Soda Springs by Carolyn Steele
Paperback, 288 pages
Published December 8th 2015 by Cedar Fort Publishing & Media
Source: I received a copy from the publisher in exchange for an honest review
My Rating: 5 Stars
When Tessa Darrow discovers her father burning his Civil War uniform, she has no idea how his secret will devastate their family and drive them from their home in North Carolina. The family journeys along the Oregon Trail until tragedy strikes, leaving Tessa and her father to build a new life in Soda Springs, Idaho. This sweeping story illuminates an oft-forgotten era in LDS Church history. Filled with life and passion, it's a thrilling read for history buffs and romantics alike.
I often think when I read books, such as this, that I would love to live in a simpler time. These people are hardworking and life is full from sunup to sundown--busy with surviving and taking care of basic needs. Our time now is filled up with so many distractions, but in the 1860s, life was hard, yet very satisfying.
Soda Springs captured me heart and soul. I loved reading about the sudden decision that Henry made to move his family from their "posh" plantation in North Carolina to Oregon and the heartbreaking tragedies that ensued because of that decision; I loved reading about the day-to-day life and the way Tessa grew up and learned to survive in an extremely small town in Idaho; I loved reading about Tessa's feelings, coming-of-age, and determination to make the best of life; and I loved the sometimes shocking surprises that pop up throughout.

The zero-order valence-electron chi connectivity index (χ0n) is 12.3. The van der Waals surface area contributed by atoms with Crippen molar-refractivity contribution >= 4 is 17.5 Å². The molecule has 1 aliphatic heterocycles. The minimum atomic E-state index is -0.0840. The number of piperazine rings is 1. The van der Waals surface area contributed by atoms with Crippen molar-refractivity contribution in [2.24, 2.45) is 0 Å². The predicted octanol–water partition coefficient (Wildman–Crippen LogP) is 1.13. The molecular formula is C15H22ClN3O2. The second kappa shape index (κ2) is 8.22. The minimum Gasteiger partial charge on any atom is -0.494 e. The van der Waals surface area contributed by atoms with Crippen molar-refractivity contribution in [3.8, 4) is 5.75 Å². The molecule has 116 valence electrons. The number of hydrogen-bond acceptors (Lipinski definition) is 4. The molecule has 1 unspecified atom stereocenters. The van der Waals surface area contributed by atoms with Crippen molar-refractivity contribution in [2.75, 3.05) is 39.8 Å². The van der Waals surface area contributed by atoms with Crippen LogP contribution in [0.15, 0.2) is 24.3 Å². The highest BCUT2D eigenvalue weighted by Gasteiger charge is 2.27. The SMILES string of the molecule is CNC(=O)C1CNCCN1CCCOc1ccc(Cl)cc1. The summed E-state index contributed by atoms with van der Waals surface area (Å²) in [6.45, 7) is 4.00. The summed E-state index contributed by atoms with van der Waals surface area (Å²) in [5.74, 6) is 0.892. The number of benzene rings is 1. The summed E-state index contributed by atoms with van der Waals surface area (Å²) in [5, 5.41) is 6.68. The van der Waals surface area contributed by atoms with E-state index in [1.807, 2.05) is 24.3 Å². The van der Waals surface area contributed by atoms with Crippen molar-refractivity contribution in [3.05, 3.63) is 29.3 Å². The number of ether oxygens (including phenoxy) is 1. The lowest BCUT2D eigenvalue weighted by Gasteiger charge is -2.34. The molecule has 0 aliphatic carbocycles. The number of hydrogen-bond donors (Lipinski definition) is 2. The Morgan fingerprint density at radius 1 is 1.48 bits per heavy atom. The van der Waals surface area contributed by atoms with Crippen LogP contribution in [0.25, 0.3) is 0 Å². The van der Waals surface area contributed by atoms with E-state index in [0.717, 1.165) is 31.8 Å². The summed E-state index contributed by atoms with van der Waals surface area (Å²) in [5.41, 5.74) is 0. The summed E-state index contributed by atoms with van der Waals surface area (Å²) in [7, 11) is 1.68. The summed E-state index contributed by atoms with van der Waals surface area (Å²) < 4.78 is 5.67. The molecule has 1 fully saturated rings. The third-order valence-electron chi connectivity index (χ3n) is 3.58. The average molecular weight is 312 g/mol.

Tessa is in the midst of growing up and sometimes acts childish and sometimes very mature, which is typical. Her emotions can occasionally get the best of her, but for the most part, she's a very likable, generous, and kind soul. I love her relationship with her father, Henry, and Mrs. Holt, a kind, yet no-nonsense woman in town. In fact, Mrs. Holt is one of my favorite characters.
Spanning several years, Soda Springs tackles some tough topics, such as effects of the Civil War, religion, kooky characters, disease, and life on the frontier. I enjoyed it all and would recommend it to anyone who loves a good historical romance.
Content: no language; mild violence (disease, death, etc--not extremely graphic); mild religious elements (necessary to the story, but not preachy); mild romance (kissing). Clean!
About the Author:
Born and raised in Utah, Carolyn Steele was introduced to western novels at a very young age by her grandfather, the son of a gold miner. She has been writing technical and marketing communications for most of her adult life. Her nonfiction articles have appeared in numerous national magazines. She earned her undergraduate degree in Communications from the University of Utah. Her first novel, Willow Springs, was published in 2014.